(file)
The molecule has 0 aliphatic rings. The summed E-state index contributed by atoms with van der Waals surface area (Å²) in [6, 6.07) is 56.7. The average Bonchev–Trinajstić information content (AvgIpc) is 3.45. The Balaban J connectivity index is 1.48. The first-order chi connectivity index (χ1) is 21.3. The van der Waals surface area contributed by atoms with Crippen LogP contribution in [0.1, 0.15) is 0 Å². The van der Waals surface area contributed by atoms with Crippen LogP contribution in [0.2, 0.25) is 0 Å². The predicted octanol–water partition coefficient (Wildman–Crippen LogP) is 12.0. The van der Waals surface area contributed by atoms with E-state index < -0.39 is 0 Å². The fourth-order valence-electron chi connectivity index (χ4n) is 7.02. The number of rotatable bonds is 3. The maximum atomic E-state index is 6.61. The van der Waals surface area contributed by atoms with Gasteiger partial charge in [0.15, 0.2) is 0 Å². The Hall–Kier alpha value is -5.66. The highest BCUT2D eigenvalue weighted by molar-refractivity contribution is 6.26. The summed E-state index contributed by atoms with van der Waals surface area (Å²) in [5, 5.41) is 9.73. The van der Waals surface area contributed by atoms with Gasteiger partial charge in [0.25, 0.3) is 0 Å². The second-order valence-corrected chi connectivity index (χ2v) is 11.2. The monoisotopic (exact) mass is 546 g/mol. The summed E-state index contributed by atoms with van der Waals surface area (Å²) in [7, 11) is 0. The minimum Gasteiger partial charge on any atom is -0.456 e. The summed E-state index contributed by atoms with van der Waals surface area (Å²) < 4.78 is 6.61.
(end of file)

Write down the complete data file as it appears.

The molecule has 0 aliphatic rings. The summed E-state index contributed by atoms with van der Waals surface area (Å²) in [6, 6.07) is 56.7. The average Bonchev–Trinajstić information content (AvgIpc) is 3.45. The Balaban J connectivity index is 1.48. The first-order chi connectivity index (χ1) is 21.3. The van der Waals surface area contributed by atoms with Crippen LogP contribution in [0.1, 0.15) is 0 Å². The van der Waals surface area contributed by atoms with Crippen LogP contribution in [0.2, 0.25) is 0 Å². The predicted octanol–water partition coefficient (Wildman–Crippen LogP) is 12.0. The van der Waals surface area contributed by atoms with E-state index < -0.39 is 0 Å². The fourth-order valence-electron chi connectivity index (χ4n) is 7.02. The number of rotatable bonds is 3. The maximum atomic E-state index is 6.61. The van der Waals surface area contributed by atoms with Gasteiger partial charge in [0.15, 0.2) is 0 Å². The Hall–Kier alpha value is -5.66. The highest BCUT2D eigenvalue weighted by molar-refractivity contribution is 6.26. The summed E-state index contributed by atoms with van der Waals surface area (Å²) in [5, 5.41) is 9.73. The van der Waals surface area contributed by atoms with Gasteiger partial charge in [0.25, 0.3) is 0 Å². The second-order valence-corrected chi connectivity index (χ2v) is 11.2. The monoisotopic (exact) mass is 546 g/mol. The summed E-state index contributed by atoms with van der Waals surface area (Å²) in [7, 11) is 0. The minimum Gasteiger partial charge on any atom is -0.456 e. The summed E-state index contributed by atoms with van der Waals surface area (Å²) < 4.78 is 6.61.